Saturday, May 3, 2014

PS3 games people overlooked, part 2

Another one of the PS3 games that I wanted to get to before it was no longer readily available was Shadows of the Damned. It has a few fun things going for it.
  1. Shinji Mikami is one of the Creative Producers. He's been involved with Devil May Cry, Killer 7, Resident Evil 1, Resident Evil 4, some of the Phoenix Wright games, an obscure but critically acclaimed brawler called God Hand, and that game Vanquish that I just finished not that long ago.
  2. Goichi Suda, more often known to Americans as Suda 51 is the Executive Producer. He previously worked with Shinji Mikami on Killer 7, but has also worked on one of my favorite Wii titles No More Heroes and its sequel No More Heroes 2, the zombie brawler Lollipop Chainsaw, and the arty-looking assassin hack-and slash title Killer is Dead.
  3. Steven Blum voices the main character, Garcia Hotspur. While Mr. Blum is a seasoned professional, and few doubt the quality of his voice, I was a little surprised that it was him. I was partly surprised because I didn't identify it right away, and partly because I thought they would have tried to get a Mexican-American voice actor. Since Steven Blum lives in southern California, it's not like he's unfamiliar with the accent.
  4. Garcia's sideckick/comic relief/tour guide/club/gun/motorcycle Johnson is voiced by English actor Greg Ellis. 
The premise of the story is that you're some sort of fancy pants demon hunter, and the demons decide to take your girlfriend from you as revenge. (A tale as old as King Kong.) This is complicated by the fact that you decide to travel directly to Hell to get her back, and she might not even be who you think she is.

It's a third person shooter with a extra non-standard game mechanic. (You could say the same thing about Vanquish and its speed boost mechanic.) The non-standard mechanic is a light/dark mechanism. Light is good, darkness is bad. Dark enemies need to be shot with a light bullet before you can destroy them. Dark areas need to be lit up before they can be traversed or you lose health. Some objects have different properties in the dark and in the light. Also, demon baby door guards like strawberries, but sometimes they'd rather have brains or eyeballs to eat. I am worried this is going to turn the entire game into a series of lame fetchquests, but it hasn't happened yet. (Maybe someone should make a parody of an action/RPG called "A Series of Lame Fetchquests".)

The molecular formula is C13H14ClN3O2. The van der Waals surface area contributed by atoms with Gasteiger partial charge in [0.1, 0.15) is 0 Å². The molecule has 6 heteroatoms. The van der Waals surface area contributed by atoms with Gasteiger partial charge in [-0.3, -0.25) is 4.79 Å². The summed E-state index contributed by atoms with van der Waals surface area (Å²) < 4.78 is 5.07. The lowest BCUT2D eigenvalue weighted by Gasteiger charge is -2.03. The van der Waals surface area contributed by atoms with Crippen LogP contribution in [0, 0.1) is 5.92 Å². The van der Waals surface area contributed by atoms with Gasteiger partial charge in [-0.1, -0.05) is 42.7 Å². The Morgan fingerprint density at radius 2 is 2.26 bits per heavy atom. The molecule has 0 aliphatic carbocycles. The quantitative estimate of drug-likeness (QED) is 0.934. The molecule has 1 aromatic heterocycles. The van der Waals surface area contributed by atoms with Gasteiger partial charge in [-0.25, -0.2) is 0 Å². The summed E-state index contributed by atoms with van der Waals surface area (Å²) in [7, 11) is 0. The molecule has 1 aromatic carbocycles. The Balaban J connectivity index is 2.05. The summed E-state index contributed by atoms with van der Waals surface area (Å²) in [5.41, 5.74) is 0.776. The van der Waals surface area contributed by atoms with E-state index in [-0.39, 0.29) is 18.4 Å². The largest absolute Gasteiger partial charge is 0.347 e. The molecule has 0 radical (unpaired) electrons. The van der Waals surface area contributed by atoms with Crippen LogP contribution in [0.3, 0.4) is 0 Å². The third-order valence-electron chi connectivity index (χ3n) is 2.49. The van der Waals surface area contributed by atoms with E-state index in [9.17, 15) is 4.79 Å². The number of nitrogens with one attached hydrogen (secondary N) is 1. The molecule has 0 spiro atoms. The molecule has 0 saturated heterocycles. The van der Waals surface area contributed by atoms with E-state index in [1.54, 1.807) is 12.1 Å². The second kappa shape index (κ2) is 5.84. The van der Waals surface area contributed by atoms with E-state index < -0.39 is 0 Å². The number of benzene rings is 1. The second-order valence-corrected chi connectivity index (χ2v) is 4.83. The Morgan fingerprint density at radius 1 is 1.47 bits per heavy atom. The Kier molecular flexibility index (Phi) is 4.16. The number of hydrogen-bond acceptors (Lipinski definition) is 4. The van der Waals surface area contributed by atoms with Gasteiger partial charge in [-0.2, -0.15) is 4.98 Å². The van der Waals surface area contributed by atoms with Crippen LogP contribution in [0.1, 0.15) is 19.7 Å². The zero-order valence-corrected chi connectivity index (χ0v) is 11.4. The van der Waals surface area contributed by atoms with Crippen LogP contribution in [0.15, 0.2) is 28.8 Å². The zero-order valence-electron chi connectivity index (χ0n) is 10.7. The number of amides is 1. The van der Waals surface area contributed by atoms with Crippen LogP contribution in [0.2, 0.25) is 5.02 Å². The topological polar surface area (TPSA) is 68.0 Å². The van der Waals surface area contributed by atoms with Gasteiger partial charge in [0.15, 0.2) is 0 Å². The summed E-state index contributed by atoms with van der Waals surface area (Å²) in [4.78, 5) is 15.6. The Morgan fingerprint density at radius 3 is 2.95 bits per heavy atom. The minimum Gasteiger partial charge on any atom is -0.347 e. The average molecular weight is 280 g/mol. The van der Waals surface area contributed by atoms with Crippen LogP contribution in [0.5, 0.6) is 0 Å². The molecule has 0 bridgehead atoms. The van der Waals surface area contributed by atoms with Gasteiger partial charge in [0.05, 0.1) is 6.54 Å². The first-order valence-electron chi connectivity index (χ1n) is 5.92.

The graphics are really interesting looking, and there are lots of eye-catching posters and handbills on the walls that add amusing subtext to the story. The voice work is great, and the music is eerie and atmospheric punctuated with little Spanish guitar accents. The story is just twisted enough that I'm hooked in, but the game has been slow-going for me so far.

Other than some explicit puzzle solving hints, the game doesn't always teach you what it wants you to do, and it's hard to tell when the things you're doing in combat are effective or not. Certainly I don't want a game to feel like it has to hold my hand and tell me everything, but if an enemy doesn't have a health bar or any visual indicator that you're doing damage to it it's hard to decide what the best course of action is.

The other problem I'm having with it probably is due to the fact that I'm not playing regular shooters - my aim is terrible, and I can't seem to stay focused on enemies. It may be a sign that I need a different control scheme, since I didn't remember having this much of problem with Resident Evil 5 and 6 or Vanquish.

I think I'm going to have to revisit this game later, but my first impression is that there are a few things wrong with the game and a few things wrong with me.

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